Ali to Sherman: America And the Authentic Black Man
He's loud, boisterously so. He's brash. He's arrogant. He's good - correction - GREAT at what he does and has no problem letting you know it. And if you already know, he has no problem ensuring that you never have a chance to forget his greatness.
He's been called narcissistic, a coward and controversial.
In the week following the Seattle Seahawks' nail-biting win over their division rival San Francisco 49ers to secure a berth in the Super Bowl, it would be easy to presume I am describing Richard Sherman in the above lines. The truth is, I'm actually talking about Muhammad Ali, considered arguably the best heavyweight champion of all time.
It would be easy for many to forget that at the apex of his career, Ali was far from beloved by a majority of Americans. White Americans despised him for his refusal to be conscripted into the military. They resented his vocal opposition to the Vietnam War, and were absolutely infuriated by his conversion to Islam.
In an era marked by social upheaval, Ali came to symbolize everything that the old guard found objectionable. His brash cockiness grated at their sensibilities. Make no mistake, if Ali had been a white man, he would still have been considered an outcast. But his arrogance was even more vexing BECAUSE he was a Black man.
A Black man who had the nerve to proclaim himself "The Greatest" before it was evident that he was, in fact, the best at his craft.
A Black man who had the nerve to thumb his nose at the United States Industrial Military Complex and refuse to take part in a war he found objectionable because, "No Vietcong ever called me a nigger."
A Black man who had the nerve to appeal his sentence, and actually win.
A Black man who didn't know his place.
The reality is, Ali's current reputation is more a result of careful and willful rehabilitation than it is a result of his greatness always being acknowledged by his contemporaries. If Muhammad Ali had lived the prime of his career during the age of Twitter, Facebook and social media, he would have been a trending topic almost every week for the lion's share of his 20 years in the ring as a professional boxer.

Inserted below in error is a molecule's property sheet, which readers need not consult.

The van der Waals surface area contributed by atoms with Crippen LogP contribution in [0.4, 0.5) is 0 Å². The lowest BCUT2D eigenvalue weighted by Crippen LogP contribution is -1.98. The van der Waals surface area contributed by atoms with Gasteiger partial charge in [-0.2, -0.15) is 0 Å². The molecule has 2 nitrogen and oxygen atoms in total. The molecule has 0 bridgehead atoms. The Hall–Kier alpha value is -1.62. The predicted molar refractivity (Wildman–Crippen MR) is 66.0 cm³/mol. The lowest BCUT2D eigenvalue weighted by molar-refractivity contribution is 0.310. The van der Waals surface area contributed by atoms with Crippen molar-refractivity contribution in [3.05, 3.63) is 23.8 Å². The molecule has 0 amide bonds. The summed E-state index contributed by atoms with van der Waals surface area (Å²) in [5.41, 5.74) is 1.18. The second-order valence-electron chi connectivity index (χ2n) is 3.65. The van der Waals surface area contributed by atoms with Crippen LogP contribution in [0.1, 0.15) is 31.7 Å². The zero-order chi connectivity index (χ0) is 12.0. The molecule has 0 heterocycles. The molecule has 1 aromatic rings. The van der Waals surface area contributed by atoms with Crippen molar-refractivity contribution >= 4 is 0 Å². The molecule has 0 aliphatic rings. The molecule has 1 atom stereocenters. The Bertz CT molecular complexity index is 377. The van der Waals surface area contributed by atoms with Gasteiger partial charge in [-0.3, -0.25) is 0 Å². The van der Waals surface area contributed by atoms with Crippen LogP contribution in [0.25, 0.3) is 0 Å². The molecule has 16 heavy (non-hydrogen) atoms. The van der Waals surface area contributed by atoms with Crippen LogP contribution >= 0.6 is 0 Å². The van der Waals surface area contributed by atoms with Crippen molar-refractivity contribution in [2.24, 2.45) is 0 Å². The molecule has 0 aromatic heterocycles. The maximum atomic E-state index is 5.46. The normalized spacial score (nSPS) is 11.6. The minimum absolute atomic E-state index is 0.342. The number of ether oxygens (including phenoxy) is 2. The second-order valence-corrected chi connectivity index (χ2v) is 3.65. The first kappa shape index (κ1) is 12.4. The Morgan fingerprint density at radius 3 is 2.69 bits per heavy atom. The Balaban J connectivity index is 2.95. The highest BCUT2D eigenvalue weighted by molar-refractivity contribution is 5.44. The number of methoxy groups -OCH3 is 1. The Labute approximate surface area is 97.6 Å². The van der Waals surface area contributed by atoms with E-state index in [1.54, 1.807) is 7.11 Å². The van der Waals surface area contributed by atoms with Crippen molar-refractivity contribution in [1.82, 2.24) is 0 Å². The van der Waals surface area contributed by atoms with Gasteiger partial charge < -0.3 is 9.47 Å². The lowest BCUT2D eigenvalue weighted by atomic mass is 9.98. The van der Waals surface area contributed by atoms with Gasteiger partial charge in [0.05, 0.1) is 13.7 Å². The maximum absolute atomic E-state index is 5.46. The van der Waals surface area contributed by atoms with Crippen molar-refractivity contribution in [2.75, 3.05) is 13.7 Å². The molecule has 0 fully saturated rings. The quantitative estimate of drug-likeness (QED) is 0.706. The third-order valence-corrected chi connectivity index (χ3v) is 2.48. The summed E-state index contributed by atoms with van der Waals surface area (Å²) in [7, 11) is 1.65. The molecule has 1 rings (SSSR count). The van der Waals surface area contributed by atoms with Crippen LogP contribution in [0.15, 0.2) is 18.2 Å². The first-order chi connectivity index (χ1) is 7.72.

Ali, in his prime, is remembered as being charismatic, fun-loving and a relentless trash-talker. But his outgoing nature was off-putting to many of his peers and those in the media who covered him. It would be very easy to imagine Ali being cast as the anti-American villain every time he stepped in the ring today. The reality is, Ali didn't fit the narrative of how a "Good Black Man" was supposed to act in the 1960s.
The same way Richard Sherman doesn't fit the narrative of how a "Good Black Man" is suppose to act in 2014.
Yes, he is an outspoken personality. Yes he is brash and arrogant and boisterous. But Richard Sherman is not a thug. Or a "bad winner". Or "classless".
Rather, Richard Sherman is the latest in a long line of outspoken Black men that make the American mainstream uncomfortable. He speaks his mind without reservation or apologies. And his "I'm sorry, but not really..." apologies are irksome to those who believe that an individual who makes his living in a violent and extremely charged sport should also be humble and meek.
They point to other great players who say the right thing, at the right time. But, let's be honest. Those players are boring. Those players don't grab our attention. Those players don't have us sitting on the edge of our seats, hanging on their every word. Because we know that those players are not authentic.
Love him or hate him, you have to admit that at least Richard Sherman is authentic. He is who he is. Period. No filter. No apologies.
And just as emotional white players never have to apologize for playing the game a certain way, neither should he. You see the problem that America has with Richard Sherman is not Richard Sherman. It is a problem that America has with authentic Black Men.
It was the same problem they had with Muhammad Ali.
It's a good problem to have.